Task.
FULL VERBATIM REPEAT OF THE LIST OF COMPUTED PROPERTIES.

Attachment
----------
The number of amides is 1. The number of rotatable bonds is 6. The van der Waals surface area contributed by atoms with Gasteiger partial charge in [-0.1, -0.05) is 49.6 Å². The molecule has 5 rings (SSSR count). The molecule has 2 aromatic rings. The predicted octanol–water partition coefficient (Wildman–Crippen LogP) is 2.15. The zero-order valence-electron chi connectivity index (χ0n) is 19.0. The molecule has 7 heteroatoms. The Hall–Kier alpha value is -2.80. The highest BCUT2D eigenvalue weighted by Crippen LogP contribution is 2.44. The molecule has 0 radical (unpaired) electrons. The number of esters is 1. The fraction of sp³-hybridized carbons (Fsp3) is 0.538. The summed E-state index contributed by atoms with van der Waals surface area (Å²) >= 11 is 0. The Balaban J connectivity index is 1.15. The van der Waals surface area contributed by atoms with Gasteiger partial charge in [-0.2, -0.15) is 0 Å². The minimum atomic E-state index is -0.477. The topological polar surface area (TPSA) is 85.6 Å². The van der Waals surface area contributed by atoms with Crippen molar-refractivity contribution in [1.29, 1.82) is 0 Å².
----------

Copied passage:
The number of amides is 1. The number of rotatable bonds is 6. The van der Waals surface area contributed by atoms with Gasteiger partial charge in [-0.1, -0.05) is 49.6 Å². The molecule has 5 rings (SSSR count). The molecule has 2 aromatic rings. The predicted octanol–water partition coefficient (Wildman–Crippen LogP) is 2.15. The zero-order valence-electron chi connectivity index (χ0n) is 19.0. The molecule has 7 heteroatoms. The Hall–Kier alpha value is -2.80. The highest BCUT2D eigenvalue weighted by Crippen LogP contribution is 2.44. The molecule has 0 radical (unpaired) electrons. The number of esters is 1. The fraction of sp³-hybridized carbons (Fsp3) is 0.538. The summed E-state index contributed by atoms with van der Waals surface area (Å²) >= 11 is 0. The Balaban J connectivity index is 1.15. The van der Waals surface area contributed by atoms with Gasteiger partial charge in [-0.2, -0.15) is 0 Å². The minimum atomic E-state index is -0.477. The topological polar surface area (TPSA) is 85.6 Å². The van der Waals surface area contributed by atoms with Crippen molar-refractivity contribution in [1.29, 1.82) is 0 Å².